Published in the latest issue of Nature Neuroscience, this finding has been made by a team of Spanish researchers led by Joan J. Guinovart, director of the Institute for Research in Biomedicine (IRB Barcelona) and senior professor at the University of Barcelona (UB), and Santiago Rodríguez de Córdoba, research professor at the Centro Superior de Investigaciones Científicas (CSIC).
This research has been possible thanks to close collaboration between these two groups, who, in addition, have been assisted by neurobiology expert Eduardo Soriano, who is also a researcher at IRB Barcelona and senior professor at the UB.
The researchers made the discovery while studying Lafora disease, a rare pathology that causes irreversible neurodegeneration in adolescents and for which no treatment is available. Lafora disease generally presents as epileptic seizures between 10 to 17 years of age and later on as myoclonus (involuntary twitching of the arms and legs). Its evolution is marked by progressive degeneration of the nervous system which reduces the patient to a terminal vegetative state ten years after its onset. This disease is inherited from parents who are carriers of mutations in one of the two genes associated with the pathology. These genes are called laforin (named after Dr. Lafora) and malin (from the French expression “le grand mal”, used to refer to epilepsy). The disease is characterized by the accumulation of abnormal inclusions, known as Lafora bodies, in neurons.
The study describes the function of laforin and malin, explains the origin of Lafora bodies and identifies how the neurodegenerative process of this disease arises. Joan J. Guinovart, expert in glycogen metabolism explains, “We have observed that laforin and malin act jointly as “guardians” of glycogen levels in neurons and are stimulated by the degradation of the proteins responsible for glucose accumulation. In a situation in which either of the two genes loses its function, these proteins are not degraded, glycogen accumulates and thus neurons deteriorate and cell suicide (apoptosis) ensues.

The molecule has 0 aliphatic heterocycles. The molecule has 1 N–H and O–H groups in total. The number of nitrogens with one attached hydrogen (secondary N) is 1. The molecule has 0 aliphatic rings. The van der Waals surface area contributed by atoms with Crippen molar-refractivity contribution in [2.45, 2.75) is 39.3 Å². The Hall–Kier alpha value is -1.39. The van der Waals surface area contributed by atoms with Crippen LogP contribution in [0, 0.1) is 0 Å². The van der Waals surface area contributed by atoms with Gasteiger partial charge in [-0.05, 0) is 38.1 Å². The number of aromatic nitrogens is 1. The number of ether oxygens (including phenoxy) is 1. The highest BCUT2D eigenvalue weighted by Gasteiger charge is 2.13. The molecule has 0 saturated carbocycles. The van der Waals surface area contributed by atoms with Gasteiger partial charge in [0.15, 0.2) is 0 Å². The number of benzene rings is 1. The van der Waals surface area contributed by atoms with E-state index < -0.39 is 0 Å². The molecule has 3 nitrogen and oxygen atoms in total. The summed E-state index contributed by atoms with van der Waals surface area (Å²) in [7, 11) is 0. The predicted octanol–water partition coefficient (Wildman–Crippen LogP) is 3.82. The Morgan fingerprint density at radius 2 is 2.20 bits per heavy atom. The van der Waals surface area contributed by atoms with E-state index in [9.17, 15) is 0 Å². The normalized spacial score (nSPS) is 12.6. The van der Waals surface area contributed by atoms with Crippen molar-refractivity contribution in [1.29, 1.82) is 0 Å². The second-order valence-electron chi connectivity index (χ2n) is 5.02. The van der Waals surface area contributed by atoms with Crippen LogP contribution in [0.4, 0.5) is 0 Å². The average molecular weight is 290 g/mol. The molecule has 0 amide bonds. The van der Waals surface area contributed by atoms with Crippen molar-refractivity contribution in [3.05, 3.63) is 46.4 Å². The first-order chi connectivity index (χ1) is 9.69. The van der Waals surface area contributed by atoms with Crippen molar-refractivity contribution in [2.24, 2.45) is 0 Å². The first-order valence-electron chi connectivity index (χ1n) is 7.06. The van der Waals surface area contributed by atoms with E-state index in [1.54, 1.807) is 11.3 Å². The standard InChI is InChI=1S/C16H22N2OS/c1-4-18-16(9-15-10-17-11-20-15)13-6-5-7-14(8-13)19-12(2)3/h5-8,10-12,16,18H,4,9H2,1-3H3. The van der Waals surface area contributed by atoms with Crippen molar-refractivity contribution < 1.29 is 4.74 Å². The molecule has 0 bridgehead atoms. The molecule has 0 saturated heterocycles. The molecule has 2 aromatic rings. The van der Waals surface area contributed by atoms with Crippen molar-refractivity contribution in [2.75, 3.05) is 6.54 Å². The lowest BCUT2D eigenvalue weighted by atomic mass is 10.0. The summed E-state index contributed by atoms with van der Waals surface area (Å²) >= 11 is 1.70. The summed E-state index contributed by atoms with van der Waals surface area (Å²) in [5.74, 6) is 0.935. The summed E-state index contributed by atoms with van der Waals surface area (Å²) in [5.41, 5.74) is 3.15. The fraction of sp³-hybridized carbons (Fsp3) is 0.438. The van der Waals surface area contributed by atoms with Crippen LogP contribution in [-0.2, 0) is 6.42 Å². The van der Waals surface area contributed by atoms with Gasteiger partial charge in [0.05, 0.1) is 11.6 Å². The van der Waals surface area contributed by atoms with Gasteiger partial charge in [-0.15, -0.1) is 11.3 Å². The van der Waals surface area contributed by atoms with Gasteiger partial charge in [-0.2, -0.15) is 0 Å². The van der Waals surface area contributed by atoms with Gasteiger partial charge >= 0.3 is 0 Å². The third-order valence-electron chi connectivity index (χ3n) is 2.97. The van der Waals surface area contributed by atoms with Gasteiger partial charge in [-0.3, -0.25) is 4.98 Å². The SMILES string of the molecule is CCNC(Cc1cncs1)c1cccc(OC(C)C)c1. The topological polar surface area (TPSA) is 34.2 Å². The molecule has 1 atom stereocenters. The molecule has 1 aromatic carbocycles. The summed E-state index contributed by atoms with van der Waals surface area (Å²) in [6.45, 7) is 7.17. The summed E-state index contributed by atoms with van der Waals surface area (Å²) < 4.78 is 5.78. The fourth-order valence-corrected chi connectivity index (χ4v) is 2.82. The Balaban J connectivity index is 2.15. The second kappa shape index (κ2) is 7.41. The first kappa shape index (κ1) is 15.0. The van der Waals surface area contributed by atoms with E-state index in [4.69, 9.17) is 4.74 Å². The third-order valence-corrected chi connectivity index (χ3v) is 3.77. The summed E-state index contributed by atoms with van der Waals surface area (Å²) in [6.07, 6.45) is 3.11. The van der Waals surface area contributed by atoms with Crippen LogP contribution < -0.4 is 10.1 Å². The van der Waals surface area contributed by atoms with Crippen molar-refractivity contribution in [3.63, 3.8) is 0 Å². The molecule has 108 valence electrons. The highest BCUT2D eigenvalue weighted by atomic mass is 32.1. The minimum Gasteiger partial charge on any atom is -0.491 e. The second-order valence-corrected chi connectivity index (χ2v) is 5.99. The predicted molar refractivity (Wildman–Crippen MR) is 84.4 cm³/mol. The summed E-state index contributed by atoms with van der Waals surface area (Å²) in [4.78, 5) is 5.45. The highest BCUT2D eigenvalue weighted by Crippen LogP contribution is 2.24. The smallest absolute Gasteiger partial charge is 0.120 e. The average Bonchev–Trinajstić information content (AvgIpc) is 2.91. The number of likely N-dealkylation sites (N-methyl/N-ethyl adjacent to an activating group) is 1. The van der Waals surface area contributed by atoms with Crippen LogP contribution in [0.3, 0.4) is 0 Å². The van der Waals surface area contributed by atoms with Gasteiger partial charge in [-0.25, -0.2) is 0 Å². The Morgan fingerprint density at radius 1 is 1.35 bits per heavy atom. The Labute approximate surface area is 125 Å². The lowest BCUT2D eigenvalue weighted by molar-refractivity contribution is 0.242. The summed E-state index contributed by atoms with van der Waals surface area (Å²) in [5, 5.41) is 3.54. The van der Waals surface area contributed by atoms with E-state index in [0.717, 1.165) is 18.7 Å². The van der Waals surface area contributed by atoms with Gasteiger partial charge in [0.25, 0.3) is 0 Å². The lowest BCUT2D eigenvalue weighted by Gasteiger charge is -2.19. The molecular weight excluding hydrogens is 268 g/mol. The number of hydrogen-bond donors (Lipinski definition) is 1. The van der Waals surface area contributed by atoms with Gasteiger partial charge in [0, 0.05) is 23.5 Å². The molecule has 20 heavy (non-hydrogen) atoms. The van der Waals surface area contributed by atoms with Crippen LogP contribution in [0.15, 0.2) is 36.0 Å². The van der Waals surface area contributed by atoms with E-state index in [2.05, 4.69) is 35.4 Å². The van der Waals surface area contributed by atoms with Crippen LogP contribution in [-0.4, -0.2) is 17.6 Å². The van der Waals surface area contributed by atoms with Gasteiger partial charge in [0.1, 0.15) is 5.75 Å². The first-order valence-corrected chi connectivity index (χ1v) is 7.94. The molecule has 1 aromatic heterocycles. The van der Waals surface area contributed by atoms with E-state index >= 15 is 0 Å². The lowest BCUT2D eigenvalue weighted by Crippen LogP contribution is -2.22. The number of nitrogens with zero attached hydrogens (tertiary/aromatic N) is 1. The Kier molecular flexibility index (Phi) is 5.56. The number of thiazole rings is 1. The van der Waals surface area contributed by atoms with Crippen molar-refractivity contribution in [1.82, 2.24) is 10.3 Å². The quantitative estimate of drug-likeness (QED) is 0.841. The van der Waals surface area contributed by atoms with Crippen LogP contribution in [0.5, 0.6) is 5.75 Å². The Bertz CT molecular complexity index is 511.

The conclusions of the study have increased expectations of finding a strategy to treat Lafora disease. One strategy consists of identifying a molecule with the capacity to inhibit glycogen synthesis in neurons.
The breakthroughs on the mechanisms that trigger and block the production of glycogen may be of great use to address the study of other neurodegenerative and neurological diseases. “We have extended the hypothesis of the study to other pathologies in which glycogen has been detected in neurons because our results suggest that this molecule is a part of the problem” comments Guinovart.
Spanish research contributions to Lafora disease have significantly improved our understanding of this pathology. These contributions date back to observations made by the physician Gonzalo Rodríguez Lafora, one of Santiago Ramón y Cajal’s students, who, in 1911, discovered the presence of “Lafora bodies” in the nervous system of patients with the disease that carries his name. In 1999, the team headed by Rodríguez de Córdoba, together with José María Serratosa, identified the laforin gene.
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